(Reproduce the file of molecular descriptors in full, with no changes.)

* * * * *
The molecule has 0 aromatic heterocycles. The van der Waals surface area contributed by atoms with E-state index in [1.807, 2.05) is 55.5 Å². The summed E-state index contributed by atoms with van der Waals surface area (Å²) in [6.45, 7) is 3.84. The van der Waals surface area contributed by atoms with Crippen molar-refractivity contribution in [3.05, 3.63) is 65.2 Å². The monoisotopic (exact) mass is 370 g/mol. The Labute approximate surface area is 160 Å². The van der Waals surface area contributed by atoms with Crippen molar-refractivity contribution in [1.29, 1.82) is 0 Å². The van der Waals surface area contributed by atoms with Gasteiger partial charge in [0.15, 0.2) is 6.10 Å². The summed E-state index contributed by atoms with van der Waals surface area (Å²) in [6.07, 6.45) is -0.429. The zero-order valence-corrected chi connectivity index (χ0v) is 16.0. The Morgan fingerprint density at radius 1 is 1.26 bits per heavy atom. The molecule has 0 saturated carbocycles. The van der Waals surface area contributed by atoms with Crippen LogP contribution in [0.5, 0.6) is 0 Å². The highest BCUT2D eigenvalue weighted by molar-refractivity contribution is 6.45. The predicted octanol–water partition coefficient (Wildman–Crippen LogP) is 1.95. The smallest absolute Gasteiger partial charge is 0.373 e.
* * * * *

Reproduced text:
The molecule has 0 aromatic heterocycles. The van der Waals surface area contributed by atoms with E-state index in [1.807, 2.05) is 55.5 Å². The summed E-state index contributed by atoms with van der Waals surface area (Å²) in [6.45, 7) is 3.84. The van der Waals surface area contributed by atoms with Crippen molar-refractivity contribution in [3.05, 3.63) is 65.2 Å². The monoisotopic (exact) mass is 370 g/mol. The Labute approximate surface area is 160 Å². The van der Waals surface area contributed by atoms with Crippen molar-refractivity contribution in [1.29, 1.82) is 0 Å². The van der Waals surface area contributed by atoms with Gasteiger partial charge in [0.15, 0.2) is 6.10 Å². The summed E-state index contributed by atoms with van der Waals surface area (Å²) in [6.07, 6.45) is -0.429. The zero-order valence-corrected chi connectivity index (χ0v) is 16.0. The Morgan fingerprint density at radius 1 is 1.26 bits per heavy atom. The molecule has 0 saturated carbocycles. The van der Waals surface area contributed by atoms with Crippen LogP contribution in [0.5, 0.6) is 0 Å². The highest BCUT2D eigenvalue weighted by molar-refractivity contribution is 6.45. The predicted octanol–water partition coefficient (Wildman–Crippen LogP) is 1.95. The smallest absolute Gasteiger partial charge is 0.373 e.